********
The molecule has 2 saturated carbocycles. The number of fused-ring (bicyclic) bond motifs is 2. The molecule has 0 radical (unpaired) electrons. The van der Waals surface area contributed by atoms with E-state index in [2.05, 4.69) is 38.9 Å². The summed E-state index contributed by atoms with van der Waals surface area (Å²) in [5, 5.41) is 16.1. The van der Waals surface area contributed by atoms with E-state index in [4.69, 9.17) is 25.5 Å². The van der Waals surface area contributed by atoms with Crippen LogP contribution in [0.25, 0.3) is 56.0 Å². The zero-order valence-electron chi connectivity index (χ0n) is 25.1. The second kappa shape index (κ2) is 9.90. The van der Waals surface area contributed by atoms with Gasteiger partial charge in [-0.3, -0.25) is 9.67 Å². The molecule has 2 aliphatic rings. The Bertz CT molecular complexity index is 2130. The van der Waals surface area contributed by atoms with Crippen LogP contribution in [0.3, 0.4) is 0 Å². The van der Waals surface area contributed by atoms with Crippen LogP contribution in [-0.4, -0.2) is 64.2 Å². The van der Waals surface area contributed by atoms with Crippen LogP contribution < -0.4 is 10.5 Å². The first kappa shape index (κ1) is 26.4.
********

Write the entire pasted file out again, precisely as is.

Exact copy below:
The molecule has 2 saturated carbocycles. The number of fused-ring (bicyclic) bond motifs is 2. The molecule has 0 radical (unpaired) electrons. The van der Waals surface area contributed by atoms with E-state index in [2.05, 4.69) is 38.9 Å². The summed E-state index contributed by atoms with van der Waals surface area (Å²) in [5, 5.41) is 16.1. The van der Waals surface area contributed by atoms with E-state index in [4.69, 9.17) is 25.5 Å². The van der Waals surface area contributed by atoms with Crippen LogP contribution in [0.25, 0.3) is 56.0 Å². The zero-order valence-electron chi connectivity index (χ0n) is 25.1. The second kappa shape index (κ2) is 9.90. The van der Waals surface area contributed by atoms with Gasteiger partial charge in [-0.3, -0.25) is 9.67 Å². The molecule has 2 aliphatic rings. The Bertz CT molecular complexity index is 2130. The van der Waals surface area contributed by atoms with Crippen LogP contribution in [0.3, 0.4) is 0 Å². The van der Waals surface area contributed by atoms with Crippen LogP contribution in [-0.4, -0.2) is 64.2 Å². The van der Waals surface area contributed by atoms with Crippen LogP contribution < -0.4 is 10.5 Å². The first kappa shape index (κ1) is 26.4.